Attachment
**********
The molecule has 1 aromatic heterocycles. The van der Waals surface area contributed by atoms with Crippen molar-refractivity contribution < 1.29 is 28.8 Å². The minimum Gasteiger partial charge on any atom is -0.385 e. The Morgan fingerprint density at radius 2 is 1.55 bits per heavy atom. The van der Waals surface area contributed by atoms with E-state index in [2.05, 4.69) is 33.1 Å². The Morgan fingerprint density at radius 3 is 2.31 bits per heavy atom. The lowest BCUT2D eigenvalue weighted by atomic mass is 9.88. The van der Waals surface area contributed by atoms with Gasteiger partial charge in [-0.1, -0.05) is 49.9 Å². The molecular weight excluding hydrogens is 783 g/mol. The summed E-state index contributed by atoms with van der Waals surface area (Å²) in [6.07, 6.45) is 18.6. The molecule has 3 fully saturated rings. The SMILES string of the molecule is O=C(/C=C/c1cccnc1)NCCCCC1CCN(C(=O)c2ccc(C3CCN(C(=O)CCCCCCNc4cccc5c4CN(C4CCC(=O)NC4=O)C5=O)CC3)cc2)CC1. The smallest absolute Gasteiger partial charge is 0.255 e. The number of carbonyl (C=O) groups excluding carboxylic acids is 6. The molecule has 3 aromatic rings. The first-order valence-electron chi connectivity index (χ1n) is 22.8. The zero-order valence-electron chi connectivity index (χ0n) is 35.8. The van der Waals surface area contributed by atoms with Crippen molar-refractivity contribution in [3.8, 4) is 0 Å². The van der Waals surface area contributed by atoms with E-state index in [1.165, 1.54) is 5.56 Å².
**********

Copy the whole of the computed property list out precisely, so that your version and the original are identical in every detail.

The molecule has 1 aromatic heterocycles. The van der Waals surface area contributed by atoms with Crippen molar-refractivity contribution < 1.29 is 28.8 Å². The minimum Gasteiger partial charge on any atom is -0.385 e. The Morgan fingerprint density at radius 2 is 1.55 bits per heavy atom. The van der Waals surface area contributed by atoms with E-state index in [2.05, 4.69) is 33.1 Å². The Morgan fingerprint density at radius 3 is 2.31 bits per heavy atom. The lowest BCUT2D eigenvalue weighted by atomic mass is 9.88. The van der Waals surface area contributed by atoms with Gasteiger partial charge in [-0.1, -0.05) is 49.9 Å². The molecular weight excluding hydrogens is 783 g/mol. The summed E-state index contributed by atoms with van der Waals surface area (Å²) in [6.07, 6.45) is 18.6. The molecule has 3 fully saturated rings. The SMILES string of the molecule is O=C(/C=C/c1cccnc1)NCCCCC1CCN(C(=O)c2ccc(C3CCN(C(=O)CCCCCCNc4cccc5c4CN(C4CCC(=O)NC4=O)C5=O)CC3)cc2)CC1. The smallest absolute Gasteiger partial charge is 0.255 e. The number of carbonyl (C=O) groups excluding carboxylic acids is 6. The molecule has 3 aromatic rings. The first-order valence-electron chi connectivity index (χ1n) is 22.8. The zero-order valence-electron chi connectivity index (χ0n) is 35.8. The van der Waals surface area contributed by atoms with Crippen molar-refractivity contribution in [3.8, 4) is 0 Å². The van der Waals surface area contributed by atoms with E-state index in [1.165, 1.54) is 5.56 Å².